In the early morning hours of June 6, 1996, 26-year-old Darlie Lynn Routier lay on an operating table in Dallas, fighting for her life. Doctors had performed surgery on her neck following a brutal attack that killed two of her three sons: five-year-old Damon and six-year-old Devon. Darlie’s own injuries came within 2 millimeters of severing her carotid artery, a wound that would have taken her life in minutes. Less than two weeks later, Darlie was arrested for killing her children.
According to Darlie, she and the two boys had fallen asleep in the living room with the TV on while her husband, Darin, and infant son, Drake, slept upstairs. She woke up when a strange man jumped on top of her and slashed at her with a knife. Despite sustaining injuries to her arm and neck, she was able to fight off her assailant and followed him as he fled through the utility room and out a garage window. During his escape, the assailant dropped his knife, which Darlie picked up. When she returned to the living room, she realized her children had also been attacked and called 911.
Police quickly identified problems with Darlie’s story. While a window screen in the garage had been cut out, it seemed to have been cut from the inside. The amount of blood on the scene would have made it impossible for the attacker to have escaped clean, yet there was no blood found outside the home. Doctors said Darlie’s wounds could have been self-inflicted.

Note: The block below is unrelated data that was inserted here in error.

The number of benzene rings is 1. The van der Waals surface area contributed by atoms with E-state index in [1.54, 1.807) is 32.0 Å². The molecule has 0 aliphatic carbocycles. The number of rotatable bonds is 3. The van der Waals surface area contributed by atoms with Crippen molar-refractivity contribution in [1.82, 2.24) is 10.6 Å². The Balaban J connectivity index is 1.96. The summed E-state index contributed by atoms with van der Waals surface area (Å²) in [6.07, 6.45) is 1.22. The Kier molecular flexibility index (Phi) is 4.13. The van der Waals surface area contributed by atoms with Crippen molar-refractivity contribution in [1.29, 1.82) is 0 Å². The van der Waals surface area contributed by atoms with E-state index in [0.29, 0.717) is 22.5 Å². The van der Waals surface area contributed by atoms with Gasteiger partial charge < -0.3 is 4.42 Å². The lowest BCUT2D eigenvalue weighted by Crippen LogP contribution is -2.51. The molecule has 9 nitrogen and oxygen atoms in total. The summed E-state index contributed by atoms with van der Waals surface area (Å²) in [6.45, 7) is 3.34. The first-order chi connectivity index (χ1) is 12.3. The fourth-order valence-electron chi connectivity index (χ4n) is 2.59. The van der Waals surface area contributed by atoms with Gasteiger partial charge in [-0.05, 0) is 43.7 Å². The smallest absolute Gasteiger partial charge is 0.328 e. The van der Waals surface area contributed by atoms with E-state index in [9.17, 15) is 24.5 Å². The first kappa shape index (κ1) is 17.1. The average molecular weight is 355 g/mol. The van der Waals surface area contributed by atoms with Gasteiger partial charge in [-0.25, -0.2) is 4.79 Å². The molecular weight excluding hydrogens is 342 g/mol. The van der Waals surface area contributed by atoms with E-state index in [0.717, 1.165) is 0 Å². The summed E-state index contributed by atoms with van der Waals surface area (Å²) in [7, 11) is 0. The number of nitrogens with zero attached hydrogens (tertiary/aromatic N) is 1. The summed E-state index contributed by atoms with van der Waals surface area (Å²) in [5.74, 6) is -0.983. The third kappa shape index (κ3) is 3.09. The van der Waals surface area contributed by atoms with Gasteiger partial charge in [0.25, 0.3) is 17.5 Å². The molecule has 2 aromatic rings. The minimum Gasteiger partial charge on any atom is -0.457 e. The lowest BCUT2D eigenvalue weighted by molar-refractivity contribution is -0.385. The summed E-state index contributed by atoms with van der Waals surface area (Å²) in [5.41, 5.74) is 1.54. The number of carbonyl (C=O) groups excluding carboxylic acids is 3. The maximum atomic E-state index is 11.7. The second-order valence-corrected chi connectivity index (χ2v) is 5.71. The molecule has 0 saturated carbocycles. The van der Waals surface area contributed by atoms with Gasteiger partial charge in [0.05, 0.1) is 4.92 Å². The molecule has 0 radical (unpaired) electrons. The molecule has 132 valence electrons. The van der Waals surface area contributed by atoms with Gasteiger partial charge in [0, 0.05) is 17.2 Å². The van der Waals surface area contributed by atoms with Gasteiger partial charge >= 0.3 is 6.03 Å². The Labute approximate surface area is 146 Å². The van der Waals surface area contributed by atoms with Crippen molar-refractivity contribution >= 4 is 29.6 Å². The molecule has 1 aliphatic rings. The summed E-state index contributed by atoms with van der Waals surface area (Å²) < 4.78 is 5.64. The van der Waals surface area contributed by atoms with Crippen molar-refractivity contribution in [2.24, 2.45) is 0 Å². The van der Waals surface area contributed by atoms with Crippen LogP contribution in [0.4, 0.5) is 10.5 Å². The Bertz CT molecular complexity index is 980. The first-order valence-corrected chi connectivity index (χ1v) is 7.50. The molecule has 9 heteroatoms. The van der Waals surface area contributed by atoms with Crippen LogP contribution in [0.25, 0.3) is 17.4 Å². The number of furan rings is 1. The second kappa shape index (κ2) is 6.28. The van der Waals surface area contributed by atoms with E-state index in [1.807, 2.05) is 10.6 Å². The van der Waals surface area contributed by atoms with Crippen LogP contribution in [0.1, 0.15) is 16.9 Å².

At trial, much was made of Darlie’s behavior after the attack. Emergency personnel claimed that she never asked about her sons, but made a point of saying that she’d picked up the knife after the attacker had dropped it. Jurors were shown a video taken eight days after the attack, on what would have been Devon’s seventh birthday, in which Darlie appeared laughing, smiling, and spraying silly string over the boys’ graves. Prosecutors described her as “literally dancing on their graves.” Routier said the footage was taken out of context from a two-hour video of a somber memorial service, in which she had smiled and sprayed silly string in the belief that Devon might be watching from Heaven. Nonetheless, she was found guilty and sentenced to death.
Nobody has been able to adequately explain why Darlie would kill her sons. She had no apparent mental health issues and no motive for the attack. The family was having money worries, but the life insurance payout didn’t even cover the cost of the funerals. Additionally, there is evidence indicating that someone else may have been responsible for killing Devon and Damon.
Most notably, a bloodsoaked sock was found in an alley a considerable distance from the house. Prosecutors were never able to adequately explain the sock. They eventually suggested Darlie must have planted it to throw them off the scent. But Darlie only had a two-minute window between Devon’s stabbing and her call to police. It would have been almost impossible to sprint to the alley, plant the sock, return to the house, and then stab herself twice in that time. Interestingly, Darin Routier later admitted he had approached people to break into his home as part of an insurance scam.
Darlie Routier has been on death row since 1996.
Emily is a perpetually blocked writer, offbeat traveler, and armchair justice advocate.